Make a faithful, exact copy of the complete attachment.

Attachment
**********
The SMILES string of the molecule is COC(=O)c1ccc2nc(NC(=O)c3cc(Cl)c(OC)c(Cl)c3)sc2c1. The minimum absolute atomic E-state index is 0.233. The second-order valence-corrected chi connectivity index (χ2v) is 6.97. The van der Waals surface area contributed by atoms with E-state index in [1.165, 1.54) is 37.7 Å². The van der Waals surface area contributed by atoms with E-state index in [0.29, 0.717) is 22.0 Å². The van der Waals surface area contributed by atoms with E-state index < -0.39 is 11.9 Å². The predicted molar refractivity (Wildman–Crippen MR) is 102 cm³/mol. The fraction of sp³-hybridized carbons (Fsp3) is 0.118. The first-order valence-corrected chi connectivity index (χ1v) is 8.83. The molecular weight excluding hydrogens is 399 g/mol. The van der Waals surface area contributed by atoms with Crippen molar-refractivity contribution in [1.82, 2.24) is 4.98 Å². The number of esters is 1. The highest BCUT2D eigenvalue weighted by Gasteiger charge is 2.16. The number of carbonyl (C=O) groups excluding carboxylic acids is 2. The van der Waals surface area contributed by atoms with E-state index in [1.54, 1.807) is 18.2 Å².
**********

The SMILES string of the molecule is COC(=O)c1ccc2nc(NC(=O)c3cc(Cl)c(OC)c(Cl)c3)sc2c1. The minimum absolute atomic E-state index is 0.233. The second-order valence-corrected chi connectivity index (χ2v) is 6.97. The van der Waals surface area contributed by atoms with E-state index in [1.165, 1.54) is 37.7 Å². The van der Waals surface area contributed by atoms with E-state index in [0.29, 0.717) is 22.0 Å². The van der Waals surface area contributed by atoms with E-state index < -0.39 is 11.9 Å². The predicted molar refractivity (Wildman–Crippen MR) is 102 cm³/mol. The fraction of sp³-hybridized carbons (Fsp3) is 0.118. The first-order valence-corrected chi connectivity index (χ1v) is 8.83. The molecular weight excluding hydrogens is 399 g/mol. The van der Waals surface area contributed by atoms with Crippen molar-refractivity contribution in [1.82, 2.24) is 4.98 Å². The number of esters is 1. The highest BCUT2D eigenvalue weighted by Gasteiger charge is 2.16. The number of carbonyl (C=O) groups excluding carboxylic acids is 2. The van der Waals surface area contributed by atoms with E-state index in [1.54, 1.807) is 18.2 Å².